We recently overviewed Michigan’s proposed legislation, HB 5951 that would effectively allow ride-sharing services like Uber and Lyft to operate statewide by preempting local regulations. Here is a quick update to the status of this proposed legislation.
Michigan’s House of Representatives Fails to Pass HB 5951 on Wednesday
As reported by MLive, Michigan’s House of Representatives did not pass HB 5951 yesterday. A House committee approved the bill last week and sent it to the House floor for a vote. The bill would permit ride-sharing services to operate in Michigan provided they met certain requirements (outlined here) that are largely consistent with Uber’s current practices.
Yesterday, the House failed to pass the bill. The bill is still alive, however. Here is what happened, as outlined in the Journal of the House of Representatives for yesterday’s session.
- The House made certain changes to the bill, including exempting from Michigan’s Freedom of Information Act any list of ride-sharing drivers provided to the state as required by the bill.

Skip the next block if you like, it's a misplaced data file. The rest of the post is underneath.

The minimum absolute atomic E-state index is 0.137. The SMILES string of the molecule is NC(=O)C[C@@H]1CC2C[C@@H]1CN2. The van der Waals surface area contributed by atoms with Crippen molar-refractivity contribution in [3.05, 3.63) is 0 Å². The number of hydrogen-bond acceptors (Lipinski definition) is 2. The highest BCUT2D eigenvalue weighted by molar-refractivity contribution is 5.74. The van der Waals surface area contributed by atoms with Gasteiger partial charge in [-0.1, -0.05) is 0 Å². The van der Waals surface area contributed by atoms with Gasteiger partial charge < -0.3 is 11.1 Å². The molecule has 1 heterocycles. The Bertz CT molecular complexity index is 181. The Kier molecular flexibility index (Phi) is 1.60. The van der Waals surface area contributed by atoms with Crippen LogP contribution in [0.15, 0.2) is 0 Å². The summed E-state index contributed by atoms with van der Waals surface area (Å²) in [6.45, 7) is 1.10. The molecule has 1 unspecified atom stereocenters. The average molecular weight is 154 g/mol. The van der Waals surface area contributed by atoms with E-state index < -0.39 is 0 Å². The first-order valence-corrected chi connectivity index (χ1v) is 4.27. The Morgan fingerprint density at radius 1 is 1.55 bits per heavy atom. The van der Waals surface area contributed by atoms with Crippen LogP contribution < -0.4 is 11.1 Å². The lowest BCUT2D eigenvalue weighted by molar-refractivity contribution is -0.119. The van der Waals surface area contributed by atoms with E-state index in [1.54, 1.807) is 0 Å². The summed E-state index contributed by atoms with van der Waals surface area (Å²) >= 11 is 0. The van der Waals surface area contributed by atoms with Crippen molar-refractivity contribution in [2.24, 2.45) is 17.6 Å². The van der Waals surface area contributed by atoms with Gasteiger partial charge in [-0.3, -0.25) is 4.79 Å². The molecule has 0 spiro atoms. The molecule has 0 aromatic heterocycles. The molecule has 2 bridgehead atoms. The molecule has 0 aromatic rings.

- An amendment was proposed, but failed to pass, that would allow local municipalities to still pass their own ride-sharing regulations, even those more restrictive than state law. This would effectively strip HB 5951 from having its primary impact (of having uniform state-wide requirements for ride-sharing services). In particular, the amendment stated:
Sec. 11. (1) This act does not prohibit a municipality or a group of municipalities that form an authority to regulate transportation network companies under the municipal partnership act, 2011 PA 258, MCL 124.111 to 124.123, or the public transportation authority act, 1986 PA 196, MCL 124.451 to 124.479, from adopting a rule, ordinance, or resolution that is more restrictive than this act.
- When at least 50 representatives voted against the bill’s passage, the House passed on the agenda item.
- The House will reconvene at 10am today, December 11, and may take up the bill again. You can watch a live webcast of today’s House session here.
Opposition from Insurance Industry
The insurance industry continues to vigorously oppose the bill in its current form, as laid out in its December 9 letter to the House. One of their primary complaints is the gap in coverage for a ride-sharing driver who is on duty, but not currently carrying a passenger.
According to the executive director of the Insurance Institute of Michigan, HB 5951 leaves a gap in coverage that “may leave drivers and passengers of ride sharing companies at financial risk.”
In the meantime, all eyes will be on the House floor today to see if an agreement can be reached to allow HB 5951 to pass a House vote.